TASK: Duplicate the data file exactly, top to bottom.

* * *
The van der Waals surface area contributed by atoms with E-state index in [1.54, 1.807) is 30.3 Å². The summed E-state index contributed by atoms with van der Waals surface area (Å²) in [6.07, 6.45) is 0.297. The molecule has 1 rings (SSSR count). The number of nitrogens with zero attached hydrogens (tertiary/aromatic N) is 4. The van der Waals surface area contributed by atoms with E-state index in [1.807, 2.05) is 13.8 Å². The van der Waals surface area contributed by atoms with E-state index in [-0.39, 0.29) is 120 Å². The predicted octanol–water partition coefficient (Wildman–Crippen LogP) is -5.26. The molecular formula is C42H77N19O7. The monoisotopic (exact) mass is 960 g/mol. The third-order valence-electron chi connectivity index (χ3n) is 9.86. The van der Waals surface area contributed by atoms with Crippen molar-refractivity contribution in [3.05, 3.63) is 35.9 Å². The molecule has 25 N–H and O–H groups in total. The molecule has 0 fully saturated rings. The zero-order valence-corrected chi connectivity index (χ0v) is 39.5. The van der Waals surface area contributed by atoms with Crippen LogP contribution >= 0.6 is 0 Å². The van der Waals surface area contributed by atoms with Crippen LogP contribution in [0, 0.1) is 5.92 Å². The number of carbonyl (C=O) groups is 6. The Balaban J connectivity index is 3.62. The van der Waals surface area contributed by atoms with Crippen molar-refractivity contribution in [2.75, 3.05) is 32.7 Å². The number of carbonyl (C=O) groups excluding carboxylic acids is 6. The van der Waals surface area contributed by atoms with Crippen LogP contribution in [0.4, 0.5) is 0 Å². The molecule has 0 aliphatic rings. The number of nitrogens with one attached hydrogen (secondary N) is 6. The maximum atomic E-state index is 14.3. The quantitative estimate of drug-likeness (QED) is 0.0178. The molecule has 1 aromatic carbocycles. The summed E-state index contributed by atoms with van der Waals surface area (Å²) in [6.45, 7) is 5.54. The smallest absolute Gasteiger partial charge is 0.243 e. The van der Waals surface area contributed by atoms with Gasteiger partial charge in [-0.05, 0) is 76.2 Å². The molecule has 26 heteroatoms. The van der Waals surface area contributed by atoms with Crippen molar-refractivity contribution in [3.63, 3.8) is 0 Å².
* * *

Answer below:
The van der Waals surface area contributed by atoms with E-state index in [1.54, 1.807) is 30.3 Å². The summed E-state index contributed by atoms with van der Waals surface area (Å²) in [6.07, 6.45) is 0.297. The molecule has 1 rings (SSSR count). The number of nitrogens with zero attached hydrogens (tertiary/aromatic N) is 4. The van der Waals surface area contributed by atoms with E-state index in [1.807, 2.05) is 13.8 Å². The van der Waals surface area contributed by atoms with E-state index in [-0.39, 0.29) is 120 Å². The predicted octanol–water partition coefficient (Wildman–Crippen LogP) is -5.26. The molecular formula is C42H77N19O7. The monoisotopic (exact) mass is 960 g/mol. The third-order valence-electron chi connectivity index (χ3n) is 9.86. The van der Waals surface area contributed by atoms with Crippen molar-refractivity contribution in [3.05, 3.63) is 35.9 Å². The molecule has 25 N–H and O–H groups in total. The molecule has 0 fully saturated rings. The zero-order valence-corrected chi connectivity index (χ0v) is 39.5. The van der Waals surface area contributed by atoms with Crippen LogP contribution >= 0.6 is 0 Å². The van der Waals surface area contributed by atoms with Crippen LogP contribution in [0, 0.1) is 5.92 Å². The number of carbonyl (C=O) groups is 6. The Balaban J connectivity index is 3.62. The van der Waals surface area contributed by atoms with Crippen molar-refractivity contribution in [2.75, 3.05) is 32.7 Å². The number of carbonyl (C=O) groups excluding carboxylic acids is 6. The van der Waals surface area contributed by atoms with Crippen LogP contribution in [0.4, 0.5) is 0 Å². The molecule has 0 aliphatic rings. The number of nitrogens with one attached hydrogen (secondary N) is 6. The maximum atomic E-state index is 14.3. The quantitative estimate of drug-likeness (QED) is 0.0178. The molecule has 1 aromatic carbocycles. The summed E-state index contributed by atoms with van der Waals surface area (Å²) in [6.45, 7) is 5.54. The smallest absolute Gasteiger partial charge is 0.243 e. The van der Waals surface area contributed by atoms with Gasteiger partial charge in [-0.05, 0) is 76.2 Å². The molecule has 26 heteroatoms. The van der Waals surface area contributed by atoms with Crippen molar-refractivity contribution in [3.63, 3.8) is 0 Å².